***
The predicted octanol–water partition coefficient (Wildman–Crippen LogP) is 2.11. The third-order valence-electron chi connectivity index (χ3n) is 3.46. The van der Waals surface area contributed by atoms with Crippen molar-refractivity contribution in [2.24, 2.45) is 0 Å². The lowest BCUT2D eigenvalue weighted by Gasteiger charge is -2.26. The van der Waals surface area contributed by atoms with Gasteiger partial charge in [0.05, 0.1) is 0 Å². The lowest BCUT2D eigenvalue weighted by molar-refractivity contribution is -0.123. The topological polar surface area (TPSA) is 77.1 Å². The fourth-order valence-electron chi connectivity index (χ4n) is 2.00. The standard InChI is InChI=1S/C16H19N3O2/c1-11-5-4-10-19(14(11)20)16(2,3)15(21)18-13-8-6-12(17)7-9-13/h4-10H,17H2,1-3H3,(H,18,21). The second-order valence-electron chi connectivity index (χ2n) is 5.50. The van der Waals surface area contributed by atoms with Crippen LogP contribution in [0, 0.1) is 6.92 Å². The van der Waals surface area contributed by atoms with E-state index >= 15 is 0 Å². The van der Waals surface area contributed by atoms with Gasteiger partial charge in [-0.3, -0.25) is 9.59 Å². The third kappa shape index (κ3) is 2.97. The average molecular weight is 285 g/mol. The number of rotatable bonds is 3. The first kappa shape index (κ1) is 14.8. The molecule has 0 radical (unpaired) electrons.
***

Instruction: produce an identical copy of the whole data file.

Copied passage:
The predicted octanol–water partition coefficient (Wildman–Crippen LogP) is 2.11. The third-order valence-electron chi connectivity index (χ3n) is 3.46. The van der Waals surface area contributed by atoms with Crippen molar-refractivity contribution in [2.24, 2.45) is 0 Å². The lowest BCUT2D eigenvalue weighted by Gasteiger charge is -2.26. The van der Waals surface area contributed by atoms with Gasteiger partial charge in [0.05, 0.1) is 0 Å². The lowest BCUT2D eigenvalue weighted by molar-refractivity contribution is -0.123. The topological polar surface area (TPSA) is 77.1 Å². The fourth-order valence-electron chi connectivity index (χ4n) is 2.00. The standard InChI is InChI=1S/C16H19N3O2/c1-11-5-4-10-19(14(11)20)16(2,3)15(21)18-13-8-6-12(17)7-9-13/h4-10H,17H2,1-3H3,(H,18,21). The second-order valence-electron chi connectivity index (χ2n) is 5.50. The van der Waals surface area contributed by atoms with Crippen LogP contribution in [0, 0.1) is 6.92 Å². The van der Waals surface area contributed by atoms with E-state index >= 15 is 0 Å². The van der Waals surface area contributed by atoms with Gasteiger partial charge in [-0.3, -0.25) is 9.59 Å². The third kappa shape index (κ3) is 2.97. The average molecular weight is 285 g/mol. The number of rotatable bonds is 3. The first kappa shape index (κ1) is 14.8. The molecule has 0 radical (unpaired) electrons.